Holly Wong was in her 35th week of pregnancy. As she looked back on the birth of her son, now aged two, she knew the labour would not be easy.

“For my first child, I had a very long labour for three days and it got quite complicated. I wouldn’t have been able to do it without my husband’s support,” said Wong, 36, a yoga teacher.

File Photo: Pexels.com

But the ordeal would become even more challenging when she learnt from a mothers’ support group on WhatsApp that because of Covid-19, Hong Kong’s public hospitals no longer accept the presence of companions during delivery.

“For me, it’s quite traumatic to think about going into labour alone. If I don’t have a birth partner with me, I would give up sooner,” said Wong.

Before Covid-19, at least one companion — a partner, family member or friend — was allowed in the delivery room. But the Hospital Authority suspended the rule on January 26 when the first wave of coronavirus hit Hong Kong.

Instead, whether a companion is allowed in during childbirth now depends on the number of Covid-19 cases on the day of delivery, a public hospital gynaecologist told HKFP. The policy makes it difficult for expecting mothers to know ahead of time whether their spouse could keep them company on their big day.

The city is now suffering a fourth wave, recording 90 new infections on Thursday to take the tally to 6,589 confirmed cases and 111 deaths.

“The ban was not publicly announced by the Hospital Authority. It was not on the website. You could only know it when you arrive at the hospital,” said Wong angrily.

Hospital Authority. Photo: Wikicommons

She is one of many expectant mothers calling for a rethink of what they describe as an “uncompassionate” decision. 

The World Health Organisation suggests that a companion of choice during labour and childbirth provides women with practical and emotional support. 

“They can bridge communication gaps between a woman in labour and the healthcare workers around her, offer massage or hand-holding to help relieve pain, and provide reassurance to help her feel in control,” said the WHO.

The Hospital Authority has not responded to HKFP‘s request for comment.

“I understand (the Hospital Authority) is trying to protect the health of their staff and patients. But it’s such an easy, simple solution — just to test the mum and dad when they come into the hospital. If they test negative, everything’s normal, right?” Wong added.

A matter of cost

Lindsey Ford, 32, who was due to give birth in six weeks when she talked to HKFP, said she had contacted the patient relations manager at Queen Mary Hospital about the rule.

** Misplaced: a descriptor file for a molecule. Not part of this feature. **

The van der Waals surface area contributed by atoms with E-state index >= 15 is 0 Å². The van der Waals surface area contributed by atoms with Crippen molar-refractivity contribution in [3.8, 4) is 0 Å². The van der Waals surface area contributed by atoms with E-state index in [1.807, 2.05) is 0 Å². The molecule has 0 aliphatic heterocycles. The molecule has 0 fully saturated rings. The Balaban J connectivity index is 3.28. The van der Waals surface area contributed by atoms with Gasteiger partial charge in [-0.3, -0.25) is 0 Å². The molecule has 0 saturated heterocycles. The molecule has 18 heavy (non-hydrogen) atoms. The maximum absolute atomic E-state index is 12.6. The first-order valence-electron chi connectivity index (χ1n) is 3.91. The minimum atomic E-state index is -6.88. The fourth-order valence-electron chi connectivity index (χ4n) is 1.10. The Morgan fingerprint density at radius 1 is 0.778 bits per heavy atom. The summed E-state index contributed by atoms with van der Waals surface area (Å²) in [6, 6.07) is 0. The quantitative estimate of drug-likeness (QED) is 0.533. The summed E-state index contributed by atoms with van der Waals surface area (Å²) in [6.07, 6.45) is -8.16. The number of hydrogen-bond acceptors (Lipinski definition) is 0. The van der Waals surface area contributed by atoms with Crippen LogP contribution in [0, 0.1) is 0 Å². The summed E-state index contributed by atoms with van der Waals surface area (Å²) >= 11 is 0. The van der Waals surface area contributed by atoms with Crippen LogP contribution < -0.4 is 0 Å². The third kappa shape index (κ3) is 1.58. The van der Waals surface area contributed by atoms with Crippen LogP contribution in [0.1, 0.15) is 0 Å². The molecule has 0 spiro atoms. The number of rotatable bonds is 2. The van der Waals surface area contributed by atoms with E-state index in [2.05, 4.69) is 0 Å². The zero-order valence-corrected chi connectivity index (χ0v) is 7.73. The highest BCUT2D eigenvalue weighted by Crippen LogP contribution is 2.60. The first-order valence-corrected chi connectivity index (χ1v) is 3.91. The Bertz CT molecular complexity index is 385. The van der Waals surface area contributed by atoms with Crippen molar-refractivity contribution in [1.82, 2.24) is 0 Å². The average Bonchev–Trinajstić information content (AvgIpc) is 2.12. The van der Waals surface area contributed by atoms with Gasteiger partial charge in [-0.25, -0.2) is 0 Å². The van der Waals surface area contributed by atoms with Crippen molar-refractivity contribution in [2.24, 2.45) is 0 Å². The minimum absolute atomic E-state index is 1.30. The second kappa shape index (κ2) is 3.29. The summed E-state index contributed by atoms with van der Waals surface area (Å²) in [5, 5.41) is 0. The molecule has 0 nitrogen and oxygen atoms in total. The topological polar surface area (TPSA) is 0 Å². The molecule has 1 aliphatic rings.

Lindsey Ford. Photo: Supplied.

“The reply went, ‘If you don’t like this scheme, why don’t you go to a private hospital?’” Ford said. “I’m very shocked that the public hospitals couldn’t give you such basic human rights. If you want it, you really have to pay for it.”

In Hong Kong, the cost of giving birth in a heavily subsidised public hospital is HK$500 (US$64.50) compared to around HK$100,000 (US$12,902) in a private hospital.

“It’s not only the inability to have a birth companion but not being able to have visitors when mothers are in the wards and babies admitted into the neonatal unit which is very stressful,” said Dr Ip Lai-sheung Patricia , the vice-chair of the Baby Friendly Hospital Initiative Hong Kong Association.

“A companion during childbirth would boost a mother’s confidence and reduce the chance of drug-induced labour.”

The emotional toll of giving birth under pandemic restrictions add up. File Photo: GovHK.

“What I would like to see is the adoption of WHO recommendations regarding childbirth care during the pandemic, such as mothers can still have birth companions, testing the companions for Covid-19 if necessary.”

A recent article in the Hong Kong Medical Journal headlined “Effect of Covid-19 on delivery plans and postnatal depression scores of pregnant women” found that measures to limit the spread of the pandemic have led to more symptoms of postpartum depression.

Unlike Wong and Ford, Caterina Verna, a sales manager in her early 30s, was allowed the companionship of her husband back in October, when coronavirus restrictions were temporarily relaxed.

Caterina Verna and her partner. Welcoming a new life under Covid-19. Photo: Supplied.

There were initial complications with the birth of Verna’s daughter Olivia: “For me, emotionally speaking, it was a terrible moment. But at least I had my husband who could be with me and talked to the doctors, so I didn’t get lost,” she said.

“The moment when the baby is born, a new family is born. It’s important to be all together at that moment.”

Jasmine Leung

Jasmine Leung is a journalist based in Hong Kong. Her work can be found at AFP, The Telegraph and NBC. She has a deep interest in geopolitics and podcast. She studied journalism and global studies at the University of Hong Kong.